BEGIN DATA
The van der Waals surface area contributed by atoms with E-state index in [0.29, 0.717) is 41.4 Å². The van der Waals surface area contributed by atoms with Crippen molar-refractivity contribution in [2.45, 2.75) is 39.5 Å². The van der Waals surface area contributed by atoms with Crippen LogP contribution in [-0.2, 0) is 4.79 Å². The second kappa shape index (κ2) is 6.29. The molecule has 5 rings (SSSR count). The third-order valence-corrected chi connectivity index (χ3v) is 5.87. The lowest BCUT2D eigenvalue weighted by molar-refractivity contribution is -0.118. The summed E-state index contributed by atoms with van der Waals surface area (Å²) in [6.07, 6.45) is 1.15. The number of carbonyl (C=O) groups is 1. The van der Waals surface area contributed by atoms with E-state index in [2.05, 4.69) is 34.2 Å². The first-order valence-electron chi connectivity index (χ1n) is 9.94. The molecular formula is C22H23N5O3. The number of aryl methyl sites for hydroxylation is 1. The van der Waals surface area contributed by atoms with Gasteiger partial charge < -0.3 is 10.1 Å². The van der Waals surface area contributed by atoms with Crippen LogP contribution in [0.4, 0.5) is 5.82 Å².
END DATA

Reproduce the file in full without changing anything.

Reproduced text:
The van der Waals surface area contributed by atoms with E-state index in [0.29, 0.717) is 41.4 Å². The van der Waals surface area contributed by atoms with Crippen molar-refractivity contribution in [2.45, 2.75) is 39.5 Å². The van der Waals surface area contributed by atoms with Crippen LogP contribution in [-0.2, 0) is 4.79 Å². The second kappa shape index (κ2) is 6.29. The molecule has 5 rings (SSSR count). The third-order valence-corrected chi connectivity index (χ3v) is 5.87. The lowest BCUT2D eigenvalue weighted by molar-refractivity contribution is -0.118. The summed E-state index contributed by atoms with van der Waals surface area (Å²) in [6.07, 6.45) is 1.15. The number of carbonyl (C=O) groups is 1. The van der Waals surface area contributed by atoms with E-state index in [2.05, 4.69) is 34.2 Å². The first-order valence-electron chi connectivity index (χ1n) is 9.94. The molecular formula is C22H23N5O3. The number of aryl methyl sites for hydroxylation is 1. The van der Waals surface area contributed by atoms with Gasteiger partial charge < -0.3 is 10.1 Å². The van der Waals surface area contributed by atoms with Crippen LogP contribution in [0.4, 0.5) is 5.82 Å².